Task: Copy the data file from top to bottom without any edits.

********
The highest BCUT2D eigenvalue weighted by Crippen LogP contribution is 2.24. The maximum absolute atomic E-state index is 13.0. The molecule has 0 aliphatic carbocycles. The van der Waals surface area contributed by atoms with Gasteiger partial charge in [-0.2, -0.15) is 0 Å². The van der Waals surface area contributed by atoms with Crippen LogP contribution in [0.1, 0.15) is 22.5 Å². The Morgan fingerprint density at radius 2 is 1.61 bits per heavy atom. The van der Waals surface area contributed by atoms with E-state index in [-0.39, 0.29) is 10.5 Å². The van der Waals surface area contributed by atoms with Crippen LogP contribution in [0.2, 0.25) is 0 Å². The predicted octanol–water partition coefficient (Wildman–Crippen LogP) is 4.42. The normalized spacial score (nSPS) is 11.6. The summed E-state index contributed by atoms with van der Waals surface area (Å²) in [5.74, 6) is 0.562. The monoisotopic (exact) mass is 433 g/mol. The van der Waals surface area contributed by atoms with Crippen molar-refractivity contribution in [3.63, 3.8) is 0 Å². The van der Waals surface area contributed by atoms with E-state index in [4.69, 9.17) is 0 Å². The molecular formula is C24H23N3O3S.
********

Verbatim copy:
The highest BCUT2D eigenvalue weighted by Crippen LogP contribution is 2.24. The maximum absolute atomic E-state index is 13.0. The molecule has 0 aliphatic carbocycles. The van der Waals surface area contributed by atoms with Gasteiger partial charge in [-0.2, -0.15) is 0 Å². The van der Waals surface area contributed by atoms with Crippen LogP contribution in [0.1, 0.15) is 22.5 Å². The Morgan fingerprint density at radius 2 is 1.61 bits per heavy atom. The van der Waals surface area contributed by atoms with E-state index in [-0.39, 0.29) is 10.5 Å². The van der Waals surface area contributed by atoms with Crippen LogP contribution in [0.2, 0.25) is 0 Å². The predicted octanol–water partition coefficient (Wildman–Crippen LogP) is 4.42. The normalized spacial score (nSPS) is 11.6. The summed E-state index contributed by atoms with van der Waals surface area (Å²) in [5.74, 6) is 0.562. The monoisotopic (exact) mass is 433 g/mol. The van der Waals surface area contributed by atoms with Crippen molar-refractivity contribution in [3.63, 3.8) is 0 Å². The van der Waals surface area contributed by atoms with E-state index in [4.69, 9.17) is 0 Å². The molecular formula is C24H23N3O3S.